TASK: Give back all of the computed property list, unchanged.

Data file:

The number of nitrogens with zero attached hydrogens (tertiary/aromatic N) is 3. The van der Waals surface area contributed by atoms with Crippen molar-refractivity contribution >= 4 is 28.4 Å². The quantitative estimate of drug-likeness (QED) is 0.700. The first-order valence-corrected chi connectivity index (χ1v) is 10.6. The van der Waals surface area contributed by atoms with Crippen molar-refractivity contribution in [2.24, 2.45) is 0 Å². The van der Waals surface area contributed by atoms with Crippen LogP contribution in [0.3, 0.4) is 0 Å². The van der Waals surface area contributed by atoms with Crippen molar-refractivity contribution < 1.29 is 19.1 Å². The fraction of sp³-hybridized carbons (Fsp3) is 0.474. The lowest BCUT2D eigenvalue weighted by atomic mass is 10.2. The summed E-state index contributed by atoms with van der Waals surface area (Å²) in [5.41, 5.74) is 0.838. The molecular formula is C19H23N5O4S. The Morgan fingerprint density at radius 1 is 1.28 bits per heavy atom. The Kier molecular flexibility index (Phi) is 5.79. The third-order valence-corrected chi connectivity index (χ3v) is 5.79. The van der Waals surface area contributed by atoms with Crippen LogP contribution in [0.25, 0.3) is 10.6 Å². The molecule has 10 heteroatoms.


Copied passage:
The number of nitrogens with zero attached hydrogens (tertiary/aromatic N) is 3. The van der Waals surface area contributed by atoms with Crippen molar-refractivity contribution >= 4 is 28.4 Å². The quantitative estimate of drug-likeness (QED) is 0.700. The first-order valence-corrected chi connectivity index (χ1v) is 10.6. The van der Waals surface area contributed by atoms with Crippen molar-refractivity contribution in [2.24, 2.45) is 0 Å². The van der Waals surface area contributed by atoms with Crippen LogP contribution in [0.3, 0.4) is 0 Å². The van der Waals surface area contributed by atoms with Crippen molar-refractivity contribution < 1.29 is 19.1 Å². The fraction of sp³-hybridized carbons (Fsp3) is 0.474. The lowest BCUT2D eigenvalue weighted by atomic mass is 10.2. The summed E-state index contributed by atoms with van der Waals surface area (Å²) in [5.41, 5.74) is 0.838. The molecular formula is C19H23N5O4S. The Morgan fingerprint density at radius 1 is 1.28 bits per heavy atom. The Kier molecular flexibility index (Phi) is 5.79. The third-order valence-corrected chi connectivity index (χ3v) is 5.79. The van der Waals surface area contributed by atoms with Crippen LogP contribution in [0.25, 0.3) is 10.6 Å². The molecule has 10 heteroatoms.